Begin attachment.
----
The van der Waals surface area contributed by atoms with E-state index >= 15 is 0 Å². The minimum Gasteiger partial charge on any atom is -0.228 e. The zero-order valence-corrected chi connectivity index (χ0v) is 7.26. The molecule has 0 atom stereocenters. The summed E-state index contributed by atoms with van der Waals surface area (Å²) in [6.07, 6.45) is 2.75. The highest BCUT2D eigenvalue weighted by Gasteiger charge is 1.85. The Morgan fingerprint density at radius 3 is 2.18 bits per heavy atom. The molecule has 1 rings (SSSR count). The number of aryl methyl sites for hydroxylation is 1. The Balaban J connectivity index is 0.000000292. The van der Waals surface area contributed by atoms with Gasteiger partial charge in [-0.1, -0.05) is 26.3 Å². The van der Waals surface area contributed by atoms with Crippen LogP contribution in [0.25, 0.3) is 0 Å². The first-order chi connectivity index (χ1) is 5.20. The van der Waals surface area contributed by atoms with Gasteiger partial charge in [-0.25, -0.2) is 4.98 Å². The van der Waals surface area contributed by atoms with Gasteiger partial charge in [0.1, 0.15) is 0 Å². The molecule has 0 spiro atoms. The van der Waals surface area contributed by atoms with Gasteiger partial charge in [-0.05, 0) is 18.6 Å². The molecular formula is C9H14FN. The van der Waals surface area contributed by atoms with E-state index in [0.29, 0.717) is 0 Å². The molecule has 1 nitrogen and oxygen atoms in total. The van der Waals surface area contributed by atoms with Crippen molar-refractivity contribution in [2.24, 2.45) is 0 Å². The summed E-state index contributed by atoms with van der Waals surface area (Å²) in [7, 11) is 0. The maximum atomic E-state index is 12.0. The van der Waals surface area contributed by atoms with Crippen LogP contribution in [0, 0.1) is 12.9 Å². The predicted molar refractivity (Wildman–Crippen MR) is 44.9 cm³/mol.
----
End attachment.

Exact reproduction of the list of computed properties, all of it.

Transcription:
The van der Waals surface area contributed by atoms with E-state index >= 15 is 0 Å². The minimum Gasteiger partial charge on any atom is -0.228 e. The zero-order valence-corrected chi connectivity index (χ0v) is 7.26. The molecule has 0 atom stereocenters. The summed E-state index contributed by atoms with van der Waals surface area (Å²) in [6.07, 6.45) is 2.75. The highest BCUT2D eigenvalue weighted by Gasteiger charge is 1.85. The Morgan fingerprint density at radius 3 is 2.18 bits per heavy atom. The molecule has 1 rings (SSSR count). The number of aryl methyl sites for hydroxylation is 1. The Balaban J connectivity index is 0.000000292. The van der Waals surface area contributed by atoms with Gasteiger partial charge in [-0.1, -0.05) is 26.3 Å². The van der Waals surface area contributed by atoms with Crippen LogP contribution in [0.25, 0.3) is 0 Å². The first-order chi connectivity index (χ1) is 5.20. The van der Waals surface area contributed by atoms with Gasteiger partial charge in [-0.25, -0.2) is 4.98 Å². The van der Waals surface area contributed by atoms with Gasteiger partial charge in [0.1, 0.15) is 0 Å². The molecule has 0 spiro atoms. The van der Waals surface area contributed by atoms with Gasteiger partial charge in [-0.05, 0) is 18.6 Å². The molecular formula is C9H14FN. The van der Waals surface area contributed by atoms with E-state index in [0.29, 0.717) is 0 Å². The molecule has 1 nitrogen and oxygen atoms in total. The van der Waals surface area contributed by atoms with Crippen molar-refractivity contribution in [2.24, 2.45) is 0 Å². The summed E-state index contributed by atoms with van der Waals surface area (Å²) in [7, 11) is 0. The maximum atomic E-state index is 12.0. The van der Waals surface area contributed by atoms with Crippen LogP contribution in [0, 0.1) is 12.9 Å². The predicted molar refractivity (Wildman–Crippen MR) is 44.9 cm³/mol.